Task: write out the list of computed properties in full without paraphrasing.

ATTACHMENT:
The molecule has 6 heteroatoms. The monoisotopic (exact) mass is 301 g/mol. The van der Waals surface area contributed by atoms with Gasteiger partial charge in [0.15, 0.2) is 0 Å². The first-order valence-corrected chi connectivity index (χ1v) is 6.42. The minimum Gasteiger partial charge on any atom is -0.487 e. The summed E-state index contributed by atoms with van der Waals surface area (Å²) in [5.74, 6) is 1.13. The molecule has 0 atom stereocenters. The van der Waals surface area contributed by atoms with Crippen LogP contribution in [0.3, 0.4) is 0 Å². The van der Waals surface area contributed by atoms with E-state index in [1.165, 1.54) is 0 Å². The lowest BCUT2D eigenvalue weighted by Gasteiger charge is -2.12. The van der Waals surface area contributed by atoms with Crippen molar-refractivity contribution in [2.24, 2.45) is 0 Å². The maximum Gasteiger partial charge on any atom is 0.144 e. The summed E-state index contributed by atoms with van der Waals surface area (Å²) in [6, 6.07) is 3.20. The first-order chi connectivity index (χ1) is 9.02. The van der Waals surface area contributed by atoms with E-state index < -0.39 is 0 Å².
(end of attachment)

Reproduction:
The molecule has 6 heteroatoms. The monoisotopic (exact) mass is 301 g/mol. The van der Waals surface area contributed by atoms with Gasteiger partial charge in [0.15, 0.2) is 0 Å². The first-order valence-corrected chi connectivity index (χ1v) is 6.42. The minimum Gasteiger partial charge on any atom is -0.487 e. The summed E-state index contributed by atoms with van der Waals surface area (Å²) in [5.74, 6) is 1.13. The molecule has 0 atom stereocenters. The van der Waals surface area contributed by atoms with Crippen LogP contribution in [0.3, 0.4) is 0 Å². The van der Waals surface area contributed by atoms with E-state index in [1.165, 1.54) is 0 Å². The lowest BCUT2D eigenvalue weighted by Gasteiger charge is -2.12. The van der Waals surface area contributed by atoms with Crippen molar-refractivity contribution in [2.24, 2.45) is 0 Å². The maximum Gasteiger partial charge on any atom is 0.144 e. The summed E-state index contributed by atoms with van der Waals surface area (Å²) in [6, 6.07) is 3.20. The first-order chi connectivity index (χ1) is 9.02. The van der Waals surface area contributed by atoms with E-state index < -0.39 is 0 Å².